You may choose to work with a writer who interviews you and extracts your expertise out of your head. (This is what we do at Content Allies).
Or you may enjoy talking into a mic and turning that into a podcast.
Choose whatever feels natural to you. But one thing to consider is the massive value of repurposing content. For example, if you record an audio file, it can be used as both a podcast and as the content for a writer to create an article from. The same is true of a video.
When going down the route of creating content, do what feels natural. Then pull in support resources to help you repurpose your content to increase its traction.
The most underutilized growth channel
There is one tactic that I recommend to nearly every agency owner and consultant I talk to, yet hardly anyone listens…
This tactic is so simple, so valuable, and anyone can utilize it. And it consistently proves to be one of the highest ROI marketing channels I invest in year after year.
The channel is networking with other influencers through content creation.
At first, this may not seem super straight forward. So let me explain.
What is an influencer?
An influencer is someone who you desire to be. They are a thought leader, a public speaker, a writer, the head of a notable company in your industry, etc.
These influencers are key hubs in your industry. They often have audiences of your ideal customers already built up, or relationships built with your ideal partners.
These influencers may sell the same service as you or complimentary services. This makes them amazing referral partners. And these influencers are often experts in their fields and full of knowledge.
These influencers are the center of your industry and everyone gravitates around them. Building relationships leads to introductions, new business, and partnerships that could never happen without them.
Not sure who the influencers in your industry are? Do a quick search for speakers at the leading conference in your industry. Or search for the top podcasts in a particular niche. Or authors on Amazon for your topic of choice. Or the founders of leading companies in your industry.
Anyone in one of those categories is most likely an influencer with weight and connections that would be worth networking with.
So then the question is, how do you network with them?
How to network with influencers through content
As I write this, I have more than 135 episodes of my podcast published.
Over 90% of those podcasts are interviews.
Can you guess who I am interviewing?
You nailed it. I am interviewing the influencers and thought leaders who are in the space that I am operating in.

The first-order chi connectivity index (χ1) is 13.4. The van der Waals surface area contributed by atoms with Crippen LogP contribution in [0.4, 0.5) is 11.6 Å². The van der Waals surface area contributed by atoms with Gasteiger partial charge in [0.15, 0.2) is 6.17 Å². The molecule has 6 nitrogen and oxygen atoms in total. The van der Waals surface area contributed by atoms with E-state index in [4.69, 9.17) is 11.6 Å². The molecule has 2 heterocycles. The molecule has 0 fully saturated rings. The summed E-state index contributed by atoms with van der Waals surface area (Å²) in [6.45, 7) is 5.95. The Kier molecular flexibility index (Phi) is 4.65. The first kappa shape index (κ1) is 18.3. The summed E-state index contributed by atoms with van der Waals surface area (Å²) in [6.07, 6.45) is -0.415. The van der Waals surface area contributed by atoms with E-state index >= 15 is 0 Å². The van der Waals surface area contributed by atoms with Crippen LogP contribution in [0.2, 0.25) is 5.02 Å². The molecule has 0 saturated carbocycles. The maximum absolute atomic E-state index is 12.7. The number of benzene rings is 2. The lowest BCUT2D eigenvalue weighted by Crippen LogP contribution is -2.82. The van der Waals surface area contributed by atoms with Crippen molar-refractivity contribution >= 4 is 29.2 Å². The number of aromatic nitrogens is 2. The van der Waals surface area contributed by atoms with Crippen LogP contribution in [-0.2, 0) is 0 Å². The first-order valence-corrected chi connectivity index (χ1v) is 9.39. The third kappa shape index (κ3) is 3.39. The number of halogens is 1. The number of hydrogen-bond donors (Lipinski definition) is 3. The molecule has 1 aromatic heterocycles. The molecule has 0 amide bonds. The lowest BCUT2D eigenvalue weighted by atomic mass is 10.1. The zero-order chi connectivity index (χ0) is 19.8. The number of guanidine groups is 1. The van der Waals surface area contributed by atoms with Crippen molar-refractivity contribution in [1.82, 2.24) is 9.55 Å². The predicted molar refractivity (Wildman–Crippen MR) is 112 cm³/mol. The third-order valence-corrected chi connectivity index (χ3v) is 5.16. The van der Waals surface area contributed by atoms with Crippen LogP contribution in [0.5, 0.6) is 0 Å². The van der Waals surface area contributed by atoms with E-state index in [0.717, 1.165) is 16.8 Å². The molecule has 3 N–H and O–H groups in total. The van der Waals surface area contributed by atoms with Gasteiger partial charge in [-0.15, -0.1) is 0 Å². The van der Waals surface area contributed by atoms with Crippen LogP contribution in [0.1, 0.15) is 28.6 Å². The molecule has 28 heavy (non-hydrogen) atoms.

If there is a LinkedIn thought leader, I’ve interviewed them.
If there is a thought leader for consultants and agency owners, I’ve interviewed them.
And you can bet that as I write this, I am working on a campaign to interview leaders in personal branding, thought leadership, and content marketing.
So as you can see, my approach to networking with influencers is to interview them on my podcast. I find this to be a super great way to build a relationship since you talk over a live call.
Also, since podcast exposure is one of the most sought after marketing channels, over 90% of the people I ask to appear on my podcast say yes.
In addition to each interview, you can chat for a few minutes before and after the interview. Often these short chats are the start of what become amazing strategic partnerships.
When I was acting as a solo consultant, I did an analysis on my revenue. I found that over 50% of my revenue was a direct result of the relationships I built with the influencers who I interviewed on my podcast.
Sometimes the people I interviewed hired me.
Sometimes the people I interviewed referred me to others.
Sometimes the people I interviewed decided to also interview me which exposed me to their audience.
Each interview created value in so many forms that it became a massively high ROI marketing activity… and it was a ton of fun at the same time.
Other tactics for influencer networking
While podcasting is my favorite channel to network with influencers, there are other ways for those of you who may be intimidated by public speaking or don’t feel that podcasting is the right medium for you. In this section, I will give an overview of a few other tactics and approaches you could take.
A lower pressure way to build a relationship with an influencer is to interview them for an article that you are going to write for your website. You could simply reach out to them for a single quote to plug into a bigger article, or you can do a full fledged Q&A interview with the influencer to feature them on your site.
The full Q&A article is actually easier to do and even more valuable for the influencer as you are spotlighting them on your website. This content is very simple as you come up with a list of questions you have for the prospect, send it via email, and let them answer.
It is low pressure for the prospect and low pressure for you.
It is a great way to open the door, but the main challenge is that you can do this entire process without ever connecting on a phone call with the prospect. This means you end up building a bit less of a relationship and at some point, you are going to need to ask them for a call to take that relationship further.
Regardless, text-based interview content is easy to produce and a phenomenal door opener.
Create articles that feature others
This email from Tsavo Neal is an absolutely incredible example of how to use content to open the door with several influencers at the same time.
Tsavo is a web designer focused on consulting firms. So he decided to put together an article on The Best Podcasts For Consultants.
He went out, researched all of the top podcasts and my name showed up in the list.
He then reached out to me with the email you saw above to let me know he was going to feature me and ask my input.
Tsavo did this for 18 podcasts in a single article.